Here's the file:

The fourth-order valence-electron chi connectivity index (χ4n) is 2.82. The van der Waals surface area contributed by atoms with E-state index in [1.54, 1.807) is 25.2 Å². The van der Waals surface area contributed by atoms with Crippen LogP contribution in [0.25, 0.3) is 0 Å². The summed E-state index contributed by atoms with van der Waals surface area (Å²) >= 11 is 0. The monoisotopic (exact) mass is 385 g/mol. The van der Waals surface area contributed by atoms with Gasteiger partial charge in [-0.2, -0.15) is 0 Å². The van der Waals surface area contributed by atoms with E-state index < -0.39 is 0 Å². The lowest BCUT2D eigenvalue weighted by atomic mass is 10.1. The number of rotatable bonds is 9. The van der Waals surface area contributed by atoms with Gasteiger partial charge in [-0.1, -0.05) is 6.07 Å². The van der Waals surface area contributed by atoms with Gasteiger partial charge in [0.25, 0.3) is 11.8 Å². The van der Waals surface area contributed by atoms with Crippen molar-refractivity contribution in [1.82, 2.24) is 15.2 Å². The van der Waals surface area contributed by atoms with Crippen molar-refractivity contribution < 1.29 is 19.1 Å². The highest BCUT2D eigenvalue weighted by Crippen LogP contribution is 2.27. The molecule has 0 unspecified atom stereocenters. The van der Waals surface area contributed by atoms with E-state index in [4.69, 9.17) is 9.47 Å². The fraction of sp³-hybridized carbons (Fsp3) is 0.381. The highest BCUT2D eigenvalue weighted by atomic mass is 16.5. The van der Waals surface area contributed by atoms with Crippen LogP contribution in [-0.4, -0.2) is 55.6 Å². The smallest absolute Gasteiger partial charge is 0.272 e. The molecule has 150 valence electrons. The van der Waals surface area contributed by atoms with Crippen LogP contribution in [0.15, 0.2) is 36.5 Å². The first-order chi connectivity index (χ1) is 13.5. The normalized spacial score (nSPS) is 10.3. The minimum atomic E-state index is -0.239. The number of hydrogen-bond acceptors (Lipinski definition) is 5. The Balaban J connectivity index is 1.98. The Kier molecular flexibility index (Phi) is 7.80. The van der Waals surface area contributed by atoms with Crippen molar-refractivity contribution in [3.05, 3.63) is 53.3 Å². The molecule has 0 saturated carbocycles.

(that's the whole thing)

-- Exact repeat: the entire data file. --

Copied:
The fourth-order valence-electron chi connectivity index (χ4n) is 2.82. The van der Waals surface area contributed by atoms with E-state index in [1.54, 1.807) is 25.2 Å². The van der Waals surface area contributed by atoms with Crippen LogP contribution in [0.25, 0.3) is 0 Å². The summed E-state index contributed by atoms with van der Waals surface area (Å²) >= 11 is 0. The monoisotopic (exact) mass is 385 g/mol. The van der Waals surface area contributed by atoms with Gasteiger partial charge in [-0.2, -0.15) is 0 Å². The van der Waals surface area contributed by atoms with E-state index < -0.39 is 0 Å². The lowest BCUT2D eigenvalue weighted by atomic mass is 10.1. The number of rotatable bonds is 9. The van der Waals surface area contributed by atoms with Gasteiger partial charge in [-0.1, -0.05) is 6.07 Å². The van der Waals surface area contributed by atoms with Gasteiger partial charge in [0.25, 0.3) is 11.8 Å². The van der Waals surface area contributed by atoms with Crippen molar-refractivity contribution in [1.82, 2.24) is 15.2 Å². The van der Waals surface area contributed by atoms with Crippen molar-refractivity contribution < 1.29 is 19.1 Å². The highest BCUT2D eigenvalue weighted by Crippen LogP contribution is 2.27. The molecule has 0 unspecified atom stereocenters. The van der Waals surface area contributed by atoms with E-state index in [4.69, 9.17) is 9.47 Å². The fraction of sp³-hybridized carbons (Fsp3) is 0.381. The highest BCUT2D eigenvalue weighted by atomic mass is 16.5. The van der Waals surface area contributed by atoms with Crippen LogP contribution in [-0.4, -0.2) is 55.6 Å². The smallest absolute Gasteiger partial charge is 0.272 e. The molecule has 150 valence electrons. The van der Waals surface area contributed by atoms with Crippen LogP contribution in [0.15, 0.2) is 36.5 Å². The first-order chi connectivity index (χ1) is 13.5. The normalized spacial score (nSPS) is 10.3. The minimum atomic E-state index is -0.239. The number of hydrogen-bond acceptors (Lipinski definition) is 5. The Balaban J connectivity index is 1.98. The Kier molecular flexibility index (Phi) is 7.80. The van der Waals surface area contributed by atoms with Crippen molar-refractivity contribution in [3.05, 3.63) is 53.3 Å². The molecule has 0 saturated carbocycles.